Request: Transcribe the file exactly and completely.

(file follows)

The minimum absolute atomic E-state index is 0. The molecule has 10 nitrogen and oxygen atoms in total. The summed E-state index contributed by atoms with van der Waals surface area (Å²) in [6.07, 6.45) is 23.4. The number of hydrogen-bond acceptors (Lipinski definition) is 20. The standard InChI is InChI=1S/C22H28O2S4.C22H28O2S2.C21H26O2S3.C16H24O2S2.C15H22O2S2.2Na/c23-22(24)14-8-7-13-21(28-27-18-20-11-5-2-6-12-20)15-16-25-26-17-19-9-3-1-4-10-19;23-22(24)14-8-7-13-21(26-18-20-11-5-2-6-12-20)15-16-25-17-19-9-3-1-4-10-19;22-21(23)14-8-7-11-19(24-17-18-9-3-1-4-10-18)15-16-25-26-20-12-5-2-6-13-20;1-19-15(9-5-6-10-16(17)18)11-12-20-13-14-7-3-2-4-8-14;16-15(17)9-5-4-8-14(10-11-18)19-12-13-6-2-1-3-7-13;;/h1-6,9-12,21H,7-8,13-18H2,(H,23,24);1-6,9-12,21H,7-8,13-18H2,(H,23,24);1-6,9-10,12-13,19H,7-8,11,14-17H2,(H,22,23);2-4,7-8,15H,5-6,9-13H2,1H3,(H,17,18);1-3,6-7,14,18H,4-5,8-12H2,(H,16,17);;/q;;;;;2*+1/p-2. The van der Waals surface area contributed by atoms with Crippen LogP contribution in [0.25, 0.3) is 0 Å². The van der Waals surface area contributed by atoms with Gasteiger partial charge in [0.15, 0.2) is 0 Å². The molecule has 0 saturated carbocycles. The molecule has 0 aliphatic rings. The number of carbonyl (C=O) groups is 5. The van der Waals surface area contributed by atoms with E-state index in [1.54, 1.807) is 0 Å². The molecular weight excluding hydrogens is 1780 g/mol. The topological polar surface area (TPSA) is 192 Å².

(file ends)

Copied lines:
The minimum absolute atomic E-state index is 0. The molecule has 10 nitrogen and oxygen atoms in total. The summed E-state index contributed by atoms with van der Waals surface area (Å²) in [6.07, 6.45) is 23.4. The number of hydrogen-bond acceptors (Lipinski definition) is 20. The standard InChI is InChI=1S/C22H28O2S4.C22H28O2S2.C21H26O2S3.C16H24O2S2.C15H22O2S2.2Na/c23-22(24)14-8-7-13-21(28-27-18-20-11-5-2-6-12-20)15-16-25-26-17-19-9-3-1-4-10-19;23-22(24)14-8-7-13-21(26-18-20-11-5-2-6-12-20)15-16-25-17-19-9-3-1-4-10-19;22-21(23)14-8-7-11-19(24-17-18-9-3-1-4-10-18)15-16-25-26-20-12-5-2-6-13-20;1-19-15(9-5-6-10-16(17)18)11-12-20-13-14-7-3-2-4-8-14;16-15(17)9-5-4-8-14(10-11-18)19-12-13-6-2-1-3-7-13;;/h1-6,9-12,21H,7-8,13-18H2,(H,23,24);1-6,9-12,21H,7-8,13-18H2,(H,23,24);1-6,9-10,12-13,19H,7-8,11,14-17H2,(H,22,23);2-4,7-8,15H,5-6,9-13H2,1H3,(H,17,18);1-3,6-7,14,18H,4-5,8-12H2,(H,16,17);;/q;;;;;2*+1/p-2. The van der Waals surface area contributed by atoms with Crippen LogP contribution in [0.25, 0.3) is 0 Å². The van der Waals surface area contributed by atoms with Gasteiger partial charge in [0.15, 0.2) is 0 Å². The molecule has 0 saturated carbocycles. The molecule has 0 aliphatic rings. The number of carbonyl (C=O) groups is 5. The van der Waals surface area contributed by atoms with E-state index in [1.54, 1.807) is 0 Å². The molecular weight excluding hydrogens is 1780 g/mol. The topological polar surface area (TPSA) is 192 Å².